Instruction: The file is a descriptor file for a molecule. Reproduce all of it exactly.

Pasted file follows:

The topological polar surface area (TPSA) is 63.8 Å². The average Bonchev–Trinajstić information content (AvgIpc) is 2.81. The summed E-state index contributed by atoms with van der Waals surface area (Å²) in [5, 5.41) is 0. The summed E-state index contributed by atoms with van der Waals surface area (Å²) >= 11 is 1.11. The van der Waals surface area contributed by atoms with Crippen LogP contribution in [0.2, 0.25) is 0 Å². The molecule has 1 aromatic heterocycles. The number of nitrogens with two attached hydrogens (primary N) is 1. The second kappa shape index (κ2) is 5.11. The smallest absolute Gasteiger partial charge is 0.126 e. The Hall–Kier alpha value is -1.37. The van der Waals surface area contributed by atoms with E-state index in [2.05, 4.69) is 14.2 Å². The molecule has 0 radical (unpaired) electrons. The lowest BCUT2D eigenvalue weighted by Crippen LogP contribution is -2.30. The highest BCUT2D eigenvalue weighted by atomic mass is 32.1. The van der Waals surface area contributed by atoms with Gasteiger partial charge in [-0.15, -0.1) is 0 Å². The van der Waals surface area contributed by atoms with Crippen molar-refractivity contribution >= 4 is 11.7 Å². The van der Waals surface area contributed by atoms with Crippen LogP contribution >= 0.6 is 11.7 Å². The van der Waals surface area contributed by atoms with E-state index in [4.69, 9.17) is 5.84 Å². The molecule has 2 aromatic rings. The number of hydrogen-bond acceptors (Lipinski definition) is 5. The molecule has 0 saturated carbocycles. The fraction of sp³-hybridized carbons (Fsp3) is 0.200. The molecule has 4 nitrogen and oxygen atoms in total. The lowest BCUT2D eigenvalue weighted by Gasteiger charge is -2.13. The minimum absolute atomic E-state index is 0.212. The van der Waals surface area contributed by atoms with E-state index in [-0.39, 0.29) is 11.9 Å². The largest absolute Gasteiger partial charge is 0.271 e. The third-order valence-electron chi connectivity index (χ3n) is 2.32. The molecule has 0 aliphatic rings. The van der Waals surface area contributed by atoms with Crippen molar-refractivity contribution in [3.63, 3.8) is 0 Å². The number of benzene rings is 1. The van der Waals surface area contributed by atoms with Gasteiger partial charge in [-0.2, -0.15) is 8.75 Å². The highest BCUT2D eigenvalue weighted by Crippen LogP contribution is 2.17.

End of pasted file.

The topological polar surface area (TPSA) is 63.8 Å². The average Bonchev–Trinajstić information content (AvgIpc) is 2.81. The summed E-state index contributed by atoms with van der Waals surface area (Å²) in [5, 5.41) is 0. The summed E-state index contributed by atoms with van der Waals surface area (Å²) >= 11 is 1.11. The van der Waals surface area contributed by atoms with Crippen LogP contribution in [0.2, 0.25) is 0 Å². The molecule has 1 aromatic heterocycles. The number of nitrogens with two attached hydrogens (primary N) is 1. The second kappa shape index (κ2) is 5.11. The smallest absolute Gasteiger partial charge is 0.126 e. The Hall–Kier alpha value is -1.37. The van der Waals surface area contributed by atoms with E-state index in [2.05, 4.69) is 14.2 Å². The molecule has 0 radical (unpaired) electrons. The lowest BCUT2D eigenvalue weighted by Crippen LogP contribution is -2.30. The highest BCUT2D eigenvalue weighted by atomic mass is 32.1. The van der Waals surface area contributed by atoms with Gasteiger partial charge in [-0.15, -0.1) is 0 Å². The van der Waals surface area contributed by atoms with Crippen molar-refractivity contribution >= 4 is 11.7 Å². The van der Waals surface area contributed by atoms with Crippen LogP contribution >= 0.6 is 11.7 Å². The van der Waals surface area contributed by atoms with E-state index in [4.69, 9.17) is 5.84 Å². The molecule has 2 aromatic rings. The number of hydrogen-bond acceptors (Lipinski definition) is 5. The molecule has 0 saturated carbocycles. The fraction of sp³-hybridized carbons (Fsp3) is 0.200. The molecule has 4 nitrogen and oxygen atoms in total. The lowest BCUT2D eigenvalue weighted by Gasteiger charge is -2.13. The minimum absolute atomic E-state index is 0.212. The van der Waals surface area contributed by atoms with E-state index in [-0.39, 0.29) is 11.9 Å². The largest absolute Gasteiger partial charge is 0.271 e. The third-order valence-electron chi connectivity index (χ3n) is 2.32. The molecule has 0 aliphatic rings. The van der Waals surface area contributed by atoms with Crippen molar-refractivity contribution in [3.63, 3.8) is 0 Å². The number of benzene rings is 1. The van der Waals surface area contributed by atoms with Gasteiger partial charge in [-0.2, -0.15) is 8.75 Å². The highest BCUT2D eigenvalue weighted by Crippen LogP contribution is 2.17.